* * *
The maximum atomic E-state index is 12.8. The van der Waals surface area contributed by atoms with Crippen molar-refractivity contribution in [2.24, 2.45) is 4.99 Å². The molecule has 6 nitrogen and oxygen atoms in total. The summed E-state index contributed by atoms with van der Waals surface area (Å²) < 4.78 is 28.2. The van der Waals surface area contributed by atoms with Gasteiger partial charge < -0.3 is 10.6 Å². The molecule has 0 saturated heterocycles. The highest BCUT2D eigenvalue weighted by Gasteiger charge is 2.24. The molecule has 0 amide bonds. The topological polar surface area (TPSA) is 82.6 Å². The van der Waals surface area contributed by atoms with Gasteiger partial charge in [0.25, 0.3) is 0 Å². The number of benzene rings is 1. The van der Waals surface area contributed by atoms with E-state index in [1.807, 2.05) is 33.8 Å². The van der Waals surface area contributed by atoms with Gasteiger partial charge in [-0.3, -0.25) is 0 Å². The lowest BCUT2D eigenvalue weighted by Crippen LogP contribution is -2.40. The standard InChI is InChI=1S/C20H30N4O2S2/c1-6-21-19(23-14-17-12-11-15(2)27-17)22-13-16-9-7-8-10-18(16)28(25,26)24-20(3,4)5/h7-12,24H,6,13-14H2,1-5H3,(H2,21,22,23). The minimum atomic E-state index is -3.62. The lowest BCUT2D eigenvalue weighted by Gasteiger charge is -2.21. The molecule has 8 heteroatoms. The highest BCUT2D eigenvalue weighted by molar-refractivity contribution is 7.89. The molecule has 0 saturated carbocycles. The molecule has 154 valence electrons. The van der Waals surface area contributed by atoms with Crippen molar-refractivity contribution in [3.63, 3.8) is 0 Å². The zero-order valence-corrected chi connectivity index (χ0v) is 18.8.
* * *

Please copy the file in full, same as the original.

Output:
The maximum atomic E-state index is 12.8. The van der Waals surface area contributed by atoms with Crippen molar-refractivity contribution in [2.24, 2.45) is 4.99 Å². The molecule has 6 nitrogen and oxygen atoms in total. The summed E-state index contributed by atoms with van der Waals surface area (Å²) < 4.78 is 28.2. The van der Waals surface area contributed by atoms with Gasteiger partial charge < -0.3 is 10.6 Å². The molecule has 0 saturated heterocycles. The highest BCUT2D eigenvalue weighted by Gasteiger charge is 2.24. The molecule has 0 amide bonds. The topological polar surface area (TPSA) is 82.6 Å². The van der Waals surface area contributed by atoms with Gasteiger partial charge in [0.25, 0.3) is 0 Å². The number of benzene rings is 1. The van der Waals surface area contributed by atoms with E-state index in [1.807, 2.05) is 33.8 Å². The van der Waals surface area contributed by atoms with Gasteiger partial charge in [-0.3, -0.25) is 0 Å². The lowest BCUT2D eigenvalue weighted by Crippen LogP contribution is -2.40. The standard InChI is InChI=1S/C20H30N4O2S2/c1-6-21-19(23-14-17-12-11-15(2)27-17)22-13-16-9-7-8-10-18(16)28(25,26)24-20(3,4)5/h7-12,24H,6,13-14H2,1-5H3,(H2,21,22,23). The minimum atomic E-state index is -3.62. The lowest BCUT2D eigenvalue weighted by Gasteiger charge is -2.21. The molecule has 8 heteroatoms. The highest BCUT2D eigenvalue weighted by molar-refractivity contribution is 7.89. The molecule has 0 saturated carbocycles. The molecule has 154 valence electrons. The van der Waals surface area contributed by atoms with Crippen molar-refractivity contribution in [3.63, 3.8) is 0 Å². The zero-order valence-corrected chi connectivity index (χ0v) is 18.8.